Fill Of The Week #63

It’s paradiddle time!

This week’s drum fill features the paradiddle – three of them to be precise. The last time we played with the paradiddle was on Fill Of The Week #39 when we played paradiddles around the kit with a right hand lead. This time, we’re leading with the left hand and using singles on beat 4 to give a comfortable ending with the right hand landing on beat 1 of the next bar.

Learn The Fill

Let’s start by looking at the basic sticking pattern we’ll be using for this drum fill.

The basic sticking pattern.
Just the basics.

Your first job is to get comfortable with this sticking pattern. Because this pattern doesn’t lend itself to automatically restarting (you need to play 2 lefts in a row), I suggest playing this in a loop with a simple groove.

Loop with groove and basic sticking pattern.
Loop it.

If you normally start your drum fills with the Right hand, this might feel strange. Pay attention to the first note; I found that I was starting a little earlier than beat 1 because my left hand is more used to playing on the “ah” of 4 than it is on beat 1. A little bit of focused practice will iron out any problems like that.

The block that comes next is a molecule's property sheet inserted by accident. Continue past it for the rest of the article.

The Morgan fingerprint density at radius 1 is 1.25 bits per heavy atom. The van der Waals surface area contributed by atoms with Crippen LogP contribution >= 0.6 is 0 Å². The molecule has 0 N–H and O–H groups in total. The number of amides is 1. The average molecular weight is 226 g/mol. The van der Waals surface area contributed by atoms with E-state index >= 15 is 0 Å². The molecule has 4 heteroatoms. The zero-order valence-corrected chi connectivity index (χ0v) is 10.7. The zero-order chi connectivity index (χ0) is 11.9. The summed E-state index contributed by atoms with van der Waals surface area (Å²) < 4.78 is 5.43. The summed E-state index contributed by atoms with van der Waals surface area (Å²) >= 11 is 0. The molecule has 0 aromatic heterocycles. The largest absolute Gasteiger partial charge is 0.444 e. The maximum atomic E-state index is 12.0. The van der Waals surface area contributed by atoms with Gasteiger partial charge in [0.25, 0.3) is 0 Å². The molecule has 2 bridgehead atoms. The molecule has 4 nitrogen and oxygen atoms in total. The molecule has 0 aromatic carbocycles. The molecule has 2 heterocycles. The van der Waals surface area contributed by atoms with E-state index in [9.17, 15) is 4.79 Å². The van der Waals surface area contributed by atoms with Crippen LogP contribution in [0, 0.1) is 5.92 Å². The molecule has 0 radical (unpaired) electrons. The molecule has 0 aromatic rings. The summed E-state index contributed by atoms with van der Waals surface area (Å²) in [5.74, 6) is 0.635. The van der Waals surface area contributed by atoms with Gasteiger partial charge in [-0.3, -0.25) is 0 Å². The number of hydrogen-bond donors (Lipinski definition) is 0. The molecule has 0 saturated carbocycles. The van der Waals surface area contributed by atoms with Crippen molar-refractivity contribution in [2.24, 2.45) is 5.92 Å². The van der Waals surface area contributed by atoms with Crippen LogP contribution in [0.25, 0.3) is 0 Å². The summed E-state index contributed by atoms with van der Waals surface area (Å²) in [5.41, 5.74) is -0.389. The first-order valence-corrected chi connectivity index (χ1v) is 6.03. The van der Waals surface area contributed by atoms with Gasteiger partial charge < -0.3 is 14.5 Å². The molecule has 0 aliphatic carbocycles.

Now all that remains is to orchestrate the drum fill around the kit. Here’s my orchestration:

The full fill
The full, glorious, fill.

I just moved the Right hand single strokes around the toms and then played a common pattern for the single strokes on beat 4 to end the drum fill.

Taking It Further

One thing I like to do with drum fills is vary the ending. This helps to increase your fill vocabulary and allows you to tailor the end of the fill to the suit the mood of the song you are playing.

Here’s three suggestions for the end of this fill.

Three variations on the ending
Write your own ending.

Our first variation just moves the final four sixteenth notes around the toms in a different way. There are thousands of variations of that you can put on the end. As an exercise I suggest you play the fill in a loop like the one suggested earlier and try to come up with a different sixteenth note ending every time.

The second variation has us change the subdivision at the end to triplets. This always sounds more dramatic to me.

The final variation adds more energy to the fill with a sixteenth note triplet ending.

Play around with each of the variations and create your own versions.

I hope you’ve enjoyed drum fill of the week #63. Check out the archives for more drum fill ideas. If you’re in Singapore and you’d like a free trial drum lesson, send us a message on the contact us page.